• Project driver events
Input to this phase:
  • Year 2000 event horizon
  • Project driver events
Output of this phase:
  • Event model
Input to this phase:
  • Logical event model
Output of this phase:
  • Physical event model
  • Application (event) resource
Tech Models (For technology infrastructure projects)Input to this phase
  • Model of current technology
Output of this phase:
  • Identification of current technology constraints
(For technology infrastructure projects) Input to this phase:
  • Identification of current technology constraints
Output of this phase:
  • Models of technology alternatives
(For all projects) Input to this phase:
  • Models of technology alternatives
Output of this phase:
  • Models of technology alternatives
  • Model of new chosen technology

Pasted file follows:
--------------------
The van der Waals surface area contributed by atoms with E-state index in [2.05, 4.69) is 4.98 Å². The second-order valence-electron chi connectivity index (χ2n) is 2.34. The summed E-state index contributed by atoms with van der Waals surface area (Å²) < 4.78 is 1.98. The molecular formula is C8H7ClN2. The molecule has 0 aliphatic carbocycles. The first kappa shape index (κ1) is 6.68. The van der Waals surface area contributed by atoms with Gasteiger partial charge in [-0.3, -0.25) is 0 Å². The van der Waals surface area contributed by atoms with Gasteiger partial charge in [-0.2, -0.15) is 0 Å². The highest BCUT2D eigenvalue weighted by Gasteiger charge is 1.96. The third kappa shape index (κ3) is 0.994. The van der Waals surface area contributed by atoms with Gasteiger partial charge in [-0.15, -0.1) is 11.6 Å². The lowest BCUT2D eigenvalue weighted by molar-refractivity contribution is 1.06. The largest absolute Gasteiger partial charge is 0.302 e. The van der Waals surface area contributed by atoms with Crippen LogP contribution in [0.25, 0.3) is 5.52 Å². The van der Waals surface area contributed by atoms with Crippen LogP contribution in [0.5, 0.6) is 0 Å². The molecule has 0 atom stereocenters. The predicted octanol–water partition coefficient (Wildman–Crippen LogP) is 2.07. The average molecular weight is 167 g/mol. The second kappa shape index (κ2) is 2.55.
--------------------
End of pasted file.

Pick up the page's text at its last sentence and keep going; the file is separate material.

Input to this phase:
  • Models of technology alternatives
  • Model of new chosen technology
Output of this phase:
  • Physical technology model
  • Technology resource

Resources available within your own organization
Over 100 employees of state government organizations have received training in data, process and event modeling. The expertise you seek may be within your own organization.

Resources available from the Minnesota Office of Technology
The documents listed below relate to information resource modeling, modeling prerequisites, or potentially relevant standards.

"Annotated Reproduction of Minnesota Statutes Chapter 13 - Unofficial" (and other materials related to Minnesota Government Data Practices Act) (available from the Department of Administration, Technology Management Bureau, Public Information Policy Analysis Division) Telephone(612)296-5643, Fax (612)296-5800